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"Oh, Bird..." Peacock's Pitching Prowess Hard To Predict From The AAA Numbers

Welcome to "Small Sample Theatre," where we take a two-month sample and break it into even smaller bits. Fun! Brad Peacock has been a bit of an enigma so far at AAA, and the more you go "inside the numbers" the more there is to disagree about.

First of all, in the Pacific Coast League there are several "bandboxes" and "mile high stadiums" that tend to inflate hitting numbers and mess with pitching lines. Sacramento, however, is not of them so it's not surprising that a Rivercats pitcher might fare better at home than on the road -- kind of like pitching for Oakland.

But what makes evaluation so difficult on paper is that there are so many peripheral stats you can peruse, some of which may contradict one another or some of which may be argued as "incredibly important" or "not that essential". And when you're looking at samples of 5-6 starts and 28-30 innings, at the very least you need to acknowledge the volatility of the numbers you are viewing, as they may fluctuate quite a bit by season's end.

That all being said, when I looked at the data on Peacock's body of work at AAA so far this season, if nothing else I found many aspects of it both fascinating and also a bit befuddling -- befuddling as in "What should I make of this?"

On the road, Peacock has simply not been successful, with a 7.39 ERA in 28 IP. In those 28 IP, Peacock has been rocked for 38 hits, including 3 HRs, and he has also walked 15, striking out 25.

At home, however, Peacock has been very solid, with a 2.40 ERA in 30 IP. In those 30 IP, Peacock has allowed 25 hits, 0 HRs, walking just 8 and striking out 29.

Quite a contrast, making one wonder, "Is he doing great, and just getting punished by pitcher-unfriendly conditions on the road, or do his struggles on the road suggest that he still has work to do in order to succeed anywhere, not just in a good situation?" Because pitchers who are "too good for AAA" are the ones who will succeed in the big leagues, and those pitchers usually have the means to thrive anywhere -- perhaps they will do better in friendly confines than in adverse conditions, but they will still more than hold their own anywhere.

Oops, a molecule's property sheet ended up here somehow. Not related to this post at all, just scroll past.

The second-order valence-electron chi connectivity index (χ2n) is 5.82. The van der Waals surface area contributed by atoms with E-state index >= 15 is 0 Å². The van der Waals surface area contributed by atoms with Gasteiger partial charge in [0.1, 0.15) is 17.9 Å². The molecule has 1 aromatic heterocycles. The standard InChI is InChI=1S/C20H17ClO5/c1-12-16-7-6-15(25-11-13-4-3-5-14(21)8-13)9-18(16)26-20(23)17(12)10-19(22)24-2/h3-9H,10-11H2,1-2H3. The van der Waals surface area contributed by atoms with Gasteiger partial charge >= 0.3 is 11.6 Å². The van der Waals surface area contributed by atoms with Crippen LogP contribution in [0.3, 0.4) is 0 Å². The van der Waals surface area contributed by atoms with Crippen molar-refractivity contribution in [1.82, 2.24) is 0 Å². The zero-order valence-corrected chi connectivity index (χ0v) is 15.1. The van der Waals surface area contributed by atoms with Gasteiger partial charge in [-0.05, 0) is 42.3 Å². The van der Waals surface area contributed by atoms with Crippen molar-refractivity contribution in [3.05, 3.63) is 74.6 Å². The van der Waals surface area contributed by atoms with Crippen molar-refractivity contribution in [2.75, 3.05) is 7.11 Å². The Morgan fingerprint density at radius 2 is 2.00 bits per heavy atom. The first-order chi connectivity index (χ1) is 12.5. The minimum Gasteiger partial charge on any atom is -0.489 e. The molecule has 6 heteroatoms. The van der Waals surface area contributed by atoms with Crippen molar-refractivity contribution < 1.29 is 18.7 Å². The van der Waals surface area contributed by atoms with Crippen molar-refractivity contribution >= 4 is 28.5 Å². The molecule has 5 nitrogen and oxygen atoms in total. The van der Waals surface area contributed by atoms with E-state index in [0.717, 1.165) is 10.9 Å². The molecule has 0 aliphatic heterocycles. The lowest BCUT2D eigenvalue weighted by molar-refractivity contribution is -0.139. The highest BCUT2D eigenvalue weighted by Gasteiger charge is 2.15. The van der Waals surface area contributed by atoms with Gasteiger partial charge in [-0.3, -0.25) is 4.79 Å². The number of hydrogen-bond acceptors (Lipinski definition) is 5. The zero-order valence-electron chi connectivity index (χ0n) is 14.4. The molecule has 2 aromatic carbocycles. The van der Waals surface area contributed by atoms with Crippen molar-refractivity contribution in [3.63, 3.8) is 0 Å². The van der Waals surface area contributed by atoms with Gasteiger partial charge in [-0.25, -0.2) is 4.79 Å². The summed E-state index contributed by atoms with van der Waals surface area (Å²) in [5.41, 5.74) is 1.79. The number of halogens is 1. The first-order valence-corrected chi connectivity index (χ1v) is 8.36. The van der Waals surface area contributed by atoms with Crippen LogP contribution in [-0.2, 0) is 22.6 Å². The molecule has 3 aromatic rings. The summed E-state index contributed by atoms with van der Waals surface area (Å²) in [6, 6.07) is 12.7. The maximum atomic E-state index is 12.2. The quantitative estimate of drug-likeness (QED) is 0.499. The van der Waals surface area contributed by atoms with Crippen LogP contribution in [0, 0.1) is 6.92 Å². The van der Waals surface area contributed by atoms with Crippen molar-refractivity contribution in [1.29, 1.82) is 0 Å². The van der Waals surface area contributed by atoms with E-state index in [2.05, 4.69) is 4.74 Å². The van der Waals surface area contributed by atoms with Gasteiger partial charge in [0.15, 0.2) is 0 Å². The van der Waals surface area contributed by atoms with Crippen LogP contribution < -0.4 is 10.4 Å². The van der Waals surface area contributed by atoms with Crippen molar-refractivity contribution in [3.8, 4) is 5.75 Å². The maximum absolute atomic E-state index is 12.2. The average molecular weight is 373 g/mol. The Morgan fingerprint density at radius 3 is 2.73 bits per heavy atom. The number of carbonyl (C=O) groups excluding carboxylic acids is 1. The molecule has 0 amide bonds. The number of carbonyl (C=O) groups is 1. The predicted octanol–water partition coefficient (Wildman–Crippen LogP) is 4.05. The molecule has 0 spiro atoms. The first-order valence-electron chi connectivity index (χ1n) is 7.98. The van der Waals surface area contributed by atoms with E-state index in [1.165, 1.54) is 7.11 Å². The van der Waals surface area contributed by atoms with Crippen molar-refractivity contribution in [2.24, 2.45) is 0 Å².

So I was set to chew on just this question, when I noticed one more peripheral stat. At home, the place where Peacock has had success, he currently sports a GO/AO (ground ball out to air out) ratio of 0.25. That is incredibly low. It means that for every ground ball out Peacock has gotten, he has gotten 4 outs in the air. That is a tough way to sustain a living. On the road, it's actually better at 0.60, though this is still a ratio lower than you'd want. But it's a lot less dramatic than 0.25.

Again, these numbers are "noisy," i.e., volatile, because they reflect just 28-30 IP, but what I get, on paper, from all this is that:

- Peacock is getting hit legitimately hard in ballparks that are good hitters parks.

- Peacock is pitching well and getting tons of fly ball outs at home, all of which are staying in the park.

How would all this translate to Oakland right now? Well for starters, if you're going to need to survive on allowing tons fly balls that stay in the yard, you could do a lot worse than to pitch half your games at the Coliseum. And if your success depends on getting lots of fly balls that don't leave the park, you are going to have a tough time pitching in the big leagues in general.

I still see Peacock, long-term, as a "AAAA pitcher until he adds a fastball with movement," though I do think he could be a solid major league starter if he is able to make that addition -- which so far as I know he has not yet done. But I'm not entirely sure if the 2012 stats support this assessment or not. What do you make of Brad Peacock right now, and which data do you think tell the most important tale -- or is it tail -- of how he is doing?